Nearly half of Australian mid-size businesses face extinction

Smarter Staff
Smarter Writer

This article has been written by the Smarter Business™ Staff Writers

Smarter Staff
Smarter Writer

This article has been written by the Smarter Business™ Staff Writers

Close to half of Australian medium-size enterprises could start failing in three years, according to a new survey of chief financial officers.

Close to half of Australian medium-size enterprises could start failing in three years, according to a new survey of chief financial officers.

The survey commissioned by American Express found that 45 per cent of CFOs in medium-size Australian companies believed that their businesses would collapse within three to five unless they gave a higher priority to technological innovation and future proofing.

American Express Global Corporate Payments vice president, Christine Wakefield, said that while Australian medium-size businesses – defined as those with an annual turnover between two to $200 million were demonstrating a willingness to take risks, they were taking too long to act.

“The businesses we talked to are financially successful now, but some CFOs don’t have a clear vision of how to build a future-proofing plan. It’s time to get cracking or face the repercussions,” says Ms Wakefield.

American Express published the findings of its survey in a white paper.

dinosaur
The businesses we talked to are financially successful now, but some CFOs don’t have a clear vision of how to build a future-proofing plan. It’s time to get cracking or face the repercussions.

- CHRISTINE WAKEFIELD, AMERICAN EXPRESS

The biggest barrier to pursuing innovation according to CFOs

Titled, American Express CFO Future-proofing Survey, the white paper revealed that 40 per cent of CFOs believed that time poverty was their biggest barrier to pursuing innovation. In 27 per cent of cases CFOs reported that their organisation did not have a formal innovation strategy.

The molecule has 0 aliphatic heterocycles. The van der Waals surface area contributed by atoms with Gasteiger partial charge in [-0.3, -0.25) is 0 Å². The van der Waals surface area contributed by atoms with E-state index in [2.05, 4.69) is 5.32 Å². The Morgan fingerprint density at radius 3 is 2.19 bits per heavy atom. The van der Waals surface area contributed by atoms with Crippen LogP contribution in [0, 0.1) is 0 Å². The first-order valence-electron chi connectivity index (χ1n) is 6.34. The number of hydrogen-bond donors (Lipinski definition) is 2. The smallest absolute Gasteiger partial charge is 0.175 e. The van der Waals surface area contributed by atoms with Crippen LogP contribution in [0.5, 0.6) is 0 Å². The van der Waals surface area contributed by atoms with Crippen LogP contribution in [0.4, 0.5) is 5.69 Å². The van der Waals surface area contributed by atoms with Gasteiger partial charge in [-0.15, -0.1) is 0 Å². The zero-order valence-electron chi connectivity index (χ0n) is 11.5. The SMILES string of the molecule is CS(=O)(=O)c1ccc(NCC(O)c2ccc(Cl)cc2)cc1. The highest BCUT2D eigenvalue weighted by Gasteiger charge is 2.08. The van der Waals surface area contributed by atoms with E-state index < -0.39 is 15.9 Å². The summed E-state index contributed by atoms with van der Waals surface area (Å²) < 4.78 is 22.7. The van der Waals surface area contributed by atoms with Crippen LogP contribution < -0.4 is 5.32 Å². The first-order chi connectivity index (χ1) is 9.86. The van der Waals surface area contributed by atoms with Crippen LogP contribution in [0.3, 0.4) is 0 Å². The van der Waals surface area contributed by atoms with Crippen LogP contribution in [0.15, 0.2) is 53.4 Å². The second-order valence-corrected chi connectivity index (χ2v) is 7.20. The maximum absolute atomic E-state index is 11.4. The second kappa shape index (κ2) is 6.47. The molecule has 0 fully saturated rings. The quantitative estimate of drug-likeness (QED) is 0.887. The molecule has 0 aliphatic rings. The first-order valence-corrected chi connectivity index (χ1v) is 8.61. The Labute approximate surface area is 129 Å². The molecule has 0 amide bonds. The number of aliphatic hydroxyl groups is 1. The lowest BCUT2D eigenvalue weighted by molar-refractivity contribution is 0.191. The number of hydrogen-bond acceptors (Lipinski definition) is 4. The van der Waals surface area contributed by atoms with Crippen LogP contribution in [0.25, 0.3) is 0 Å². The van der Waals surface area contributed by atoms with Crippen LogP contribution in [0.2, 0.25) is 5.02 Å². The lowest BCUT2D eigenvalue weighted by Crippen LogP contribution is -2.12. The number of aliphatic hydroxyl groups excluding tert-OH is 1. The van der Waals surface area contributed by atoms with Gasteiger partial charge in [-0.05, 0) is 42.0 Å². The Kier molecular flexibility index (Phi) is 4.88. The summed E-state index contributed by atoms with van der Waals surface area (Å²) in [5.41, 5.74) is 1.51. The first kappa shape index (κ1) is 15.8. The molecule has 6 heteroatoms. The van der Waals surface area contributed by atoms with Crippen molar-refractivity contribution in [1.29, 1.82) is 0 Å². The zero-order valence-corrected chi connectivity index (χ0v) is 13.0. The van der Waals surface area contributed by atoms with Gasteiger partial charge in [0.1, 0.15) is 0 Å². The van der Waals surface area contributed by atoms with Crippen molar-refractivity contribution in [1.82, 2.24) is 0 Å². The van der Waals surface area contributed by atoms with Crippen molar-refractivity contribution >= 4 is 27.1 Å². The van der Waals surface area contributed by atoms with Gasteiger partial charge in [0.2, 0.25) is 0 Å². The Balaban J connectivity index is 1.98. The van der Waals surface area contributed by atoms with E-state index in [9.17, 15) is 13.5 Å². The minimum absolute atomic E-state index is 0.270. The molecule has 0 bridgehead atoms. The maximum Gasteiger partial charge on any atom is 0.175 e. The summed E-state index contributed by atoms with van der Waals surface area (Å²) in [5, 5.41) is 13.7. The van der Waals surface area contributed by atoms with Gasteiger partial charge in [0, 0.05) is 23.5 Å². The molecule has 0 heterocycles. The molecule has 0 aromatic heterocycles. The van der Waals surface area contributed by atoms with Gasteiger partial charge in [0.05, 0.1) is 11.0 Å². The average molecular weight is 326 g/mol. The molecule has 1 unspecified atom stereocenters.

At the same time, the survey revealed that responsibility for protecting businesses from failure was increasingly falling at the feet CFOs.

For instance, 77 per cent of CFOs surveyed reported playing a major role in their business’s future proofing strategies.

“The CFO role has extended well beyond the traditional finance-only function with responsibilities including oversight in human resources, procurement, supply chain, planning and strategy, IT, investor relations, systems and processes,” American Express wrote in its paper.

While many CFOs believed that their businesses were not engaging sufficiently in innovation strategies, the vast majority them reported that macro-economic conditions, rather than market disruption, posed the greatest threat to their businesses over the next five years.

Only five per cent of CFOs identified disruption from new domestic market entrants as a threat to their operations while 77 per cent cited worsening economic conditions.

Don't be a dinosaur

Some CFOs don't have a clear vision of how to build a future-proofing plan. 45 per cent of CFOs revealed in a recent American Express survey that they believe their business will collapse in 3 to 5 years unless they give a higher priority to technological innovation and future proofing. Christine Wakefield, American Express Global Corporate Payments vice president, says that businesses are demonstrating a willingness to take risks but taking too long to act.

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